For blind children, sports and recreational activities may pose particular challenges or hazards, which may, in turn, interfere with social development. If orientation and mobility skills remain poor, blind children may not be able to interact successfully with their sighted peers, and may find themselves with little companionship.

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For blind adults, lack of vision may interfere generally with one's capacity to conduct all the normal activities of living such as grocery shopping, managing a household, holding down a fulfilling job, supporting a family and running the many daily errands that make the world go round for all of us. Studies have shown that good orientation and mobility skills lead to positive attitudes about oneself, to improved recreational and social involvement and to gainful employment.

At Blind Children's Learning Center, we help children and youth master their environment despite lack of vision through special instruction in orientation and mobility. Our students become able to interact with the environment and manage their lives gracefully, productively and safely.

For very young children, we concentrate on use of the cane, hearing and visual skills for walking safely. As children get older, we turn our attention to recreational activities such as ball play, playground management, and running and having a good time. We bring children and youth out into the community to do street crossings, go shopping, and generally participate in all the opportunities that the world has to offer.

We work with families and other professionals to demonstrate that blindness need not limit one's ability to be successful. Positive or negative attitudes at home can make or break the student's ability to be successful. With the right encouragement, attitude, and skills, blind children can participate actively and successfully in typical child and adult activities and contribute amply to society as a whole. Life can then take on the full excitement and luster that it might afford any sighted person.

Occupational Therapy

Occupational Therapy is a profession devoted to promoting development and health through purposeful, meaningful activities. It is part of a treatment for overcoming an illness, injury, and developmental or psychological impairment. Our goal is to help people regain, develop, and build skills for independent function, health, well being, security, and happiness. Occupational Therapists work with people of all ages. We are an allied health professional trained in the biological, physical, medical, and behavioral sciences.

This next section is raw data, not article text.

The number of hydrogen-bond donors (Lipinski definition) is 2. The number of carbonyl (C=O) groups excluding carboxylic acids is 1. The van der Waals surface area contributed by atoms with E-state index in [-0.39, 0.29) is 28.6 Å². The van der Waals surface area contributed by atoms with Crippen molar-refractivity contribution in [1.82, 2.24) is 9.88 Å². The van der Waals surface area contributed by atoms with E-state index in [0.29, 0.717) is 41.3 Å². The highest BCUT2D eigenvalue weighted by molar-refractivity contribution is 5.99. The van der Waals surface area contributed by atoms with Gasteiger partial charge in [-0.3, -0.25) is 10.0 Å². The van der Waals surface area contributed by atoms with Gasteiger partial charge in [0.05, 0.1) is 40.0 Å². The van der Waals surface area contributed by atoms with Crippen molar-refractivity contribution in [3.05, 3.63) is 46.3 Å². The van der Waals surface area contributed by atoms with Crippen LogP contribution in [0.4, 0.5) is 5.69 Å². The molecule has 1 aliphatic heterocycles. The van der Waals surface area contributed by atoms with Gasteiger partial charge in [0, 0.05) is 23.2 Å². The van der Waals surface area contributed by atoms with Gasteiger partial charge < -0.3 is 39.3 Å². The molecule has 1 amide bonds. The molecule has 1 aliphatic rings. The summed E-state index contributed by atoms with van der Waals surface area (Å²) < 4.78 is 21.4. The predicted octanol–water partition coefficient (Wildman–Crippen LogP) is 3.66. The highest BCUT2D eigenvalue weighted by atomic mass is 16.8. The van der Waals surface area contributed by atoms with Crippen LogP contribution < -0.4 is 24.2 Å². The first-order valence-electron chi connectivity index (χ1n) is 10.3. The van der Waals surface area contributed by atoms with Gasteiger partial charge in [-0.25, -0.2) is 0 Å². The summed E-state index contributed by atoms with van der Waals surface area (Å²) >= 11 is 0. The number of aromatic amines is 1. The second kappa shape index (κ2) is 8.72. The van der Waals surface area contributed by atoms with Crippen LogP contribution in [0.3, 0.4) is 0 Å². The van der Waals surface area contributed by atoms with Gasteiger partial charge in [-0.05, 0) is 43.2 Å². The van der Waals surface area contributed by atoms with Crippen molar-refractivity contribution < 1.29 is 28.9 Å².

At Blind Children's Learning Center, we provide Occupational Therapy services on many levels. We offer evaluation, consultation, and direct therapy services. A large part of our program is individual therapy services. Each classroom also attends a weekly sensory motor group. We have a large motor room filled with mats, equipment, suspended swings, tactile media, and toys. As Occupational Therapists work with visually impaired children, we assess neuromuscular and sensory foundations as they relate to acquiring developmental, behavioral, and functional skills.

We initially identify levels of motor skills, adaptive/self help skills, feeding and oral motor skills, social skills, play skills, and the child's ability to process and respond appropriately to sensory information in their environment. This includes not only the five senses we commonly think of (sight, smell, touch, sound, and taste), but also our hidden senses. Our hidden senses are our vestibular and proprioceptive senses which provide us with crucial information on movement and feedback from our muscles and joints or out position sense.

These are important senses, especially for a child with visual impairment because they relate directly to the child's ability to move through space and also to know and sense where your body is in space. For example these senses tell us if we're standing up or how high we need to lift our foot up to walk up stairs. Because visually impaired children may develop differently, it is essential that they receive early intervention.